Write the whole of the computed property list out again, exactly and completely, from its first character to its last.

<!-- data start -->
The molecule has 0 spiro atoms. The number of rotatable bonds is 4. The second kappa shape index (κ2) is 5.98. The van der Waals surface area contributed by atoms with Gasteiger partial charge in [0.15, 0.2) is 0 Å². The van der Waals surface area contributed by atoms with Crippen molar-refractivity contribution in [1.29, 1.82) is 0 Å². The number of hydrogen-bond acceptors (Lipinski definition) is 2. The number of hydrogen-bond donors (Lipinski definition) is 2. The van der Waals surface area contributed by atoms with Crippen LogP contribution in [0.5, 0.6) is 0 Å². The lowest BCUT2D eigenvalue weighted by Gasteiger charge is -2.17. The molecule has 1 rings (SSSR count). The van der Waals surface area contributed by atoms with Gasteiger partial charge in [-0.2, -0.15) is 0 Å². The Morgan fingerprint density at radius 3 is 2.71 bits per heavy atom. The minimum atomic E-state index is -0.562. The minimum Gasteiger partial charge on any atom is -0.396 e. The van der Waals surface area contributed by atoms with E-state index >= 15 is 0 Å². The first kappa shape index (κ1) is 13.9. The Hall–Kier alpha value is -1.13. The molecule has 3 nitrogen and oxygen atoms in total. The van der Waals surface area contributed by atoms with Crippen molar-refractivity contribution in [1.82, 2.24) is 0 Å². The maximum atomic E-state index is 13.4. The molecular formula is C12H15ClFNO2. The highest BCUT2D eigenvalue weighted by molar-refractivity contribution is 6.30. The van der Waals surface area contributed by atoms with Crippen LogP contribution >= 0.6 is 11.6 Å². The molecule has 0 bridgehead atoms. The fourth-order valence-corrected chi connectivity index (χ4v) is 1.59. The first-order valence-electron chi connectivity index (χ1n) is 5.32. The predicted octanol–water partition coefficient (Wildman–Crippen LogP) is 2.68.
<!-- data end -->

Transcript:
The molecule has 0 spiro atoms. The number of rotatable bonds is 4. The second kappa shape index (κ2) is 5.98. The van der Waals surface area contributed by atoms with Gasteiger partial charge in [0.15, 0.2) is 0 Å². The van der Waals surface area contributed by atoms with Crippen molar-refractivity contribution in [1.29, 1.82) is 0 Å². The number of hydrogen-bond acceptors (Lipinski definition) is 2. The number of hydrogen-bond donors (Lipinski definition) is 2. The van der Waals surface area contributed by atoms with Crippen LogP contribution in [0.5, 0.6) is 0 Å². The lowest BCUT2D eigenvalue weighted by Gasteiger charge is -2.17. The molecule has 1 rings (SSSR count). The van der Waals surface area contributed by atoms with Gasteiger partial charge in [-0.2, -0.15) is 0 Å². The Morgan fingerprint density at radius 3 is 2.71 bits per heavy atom. The minimum atomic E-state index is -0.562. The minimum Gasteiger partial charge on any atom is -0.396 e. The van der Waals surface area contributed by atoms with E-state index >= 15 is 0 Å². The first kappa shape index (κ1) is 13.9. The Hall–Kier alpha value is -1.13. The molecule has 3 nitrogen and oxygen atoms in total. The van der Waals surface area contributed by atoms with Crippen molar-refractivity contribution in [1.82, 2.24) is 0 Å². The maximum atomic E-state index is 13.4. The molecular formula is C12H15ClFNO2. The highest BCUT2D eigenvalue weighted by molar-refractivity contribution is 6.30. The van der Waals surface area contributed by atoms with Crippen LogP contribution >= 0.6 is 11.6 Å². The molecule has 0 bridgehead atoms. The fourth-order valence-corrected chi connectivity index (χ4v) is 1.59. The first-order valence-electron chi connectivity index (χ1n) is 5.32. The predicted octanol–water partition coefficient (Wildman–Crippen LogP) is 2.68.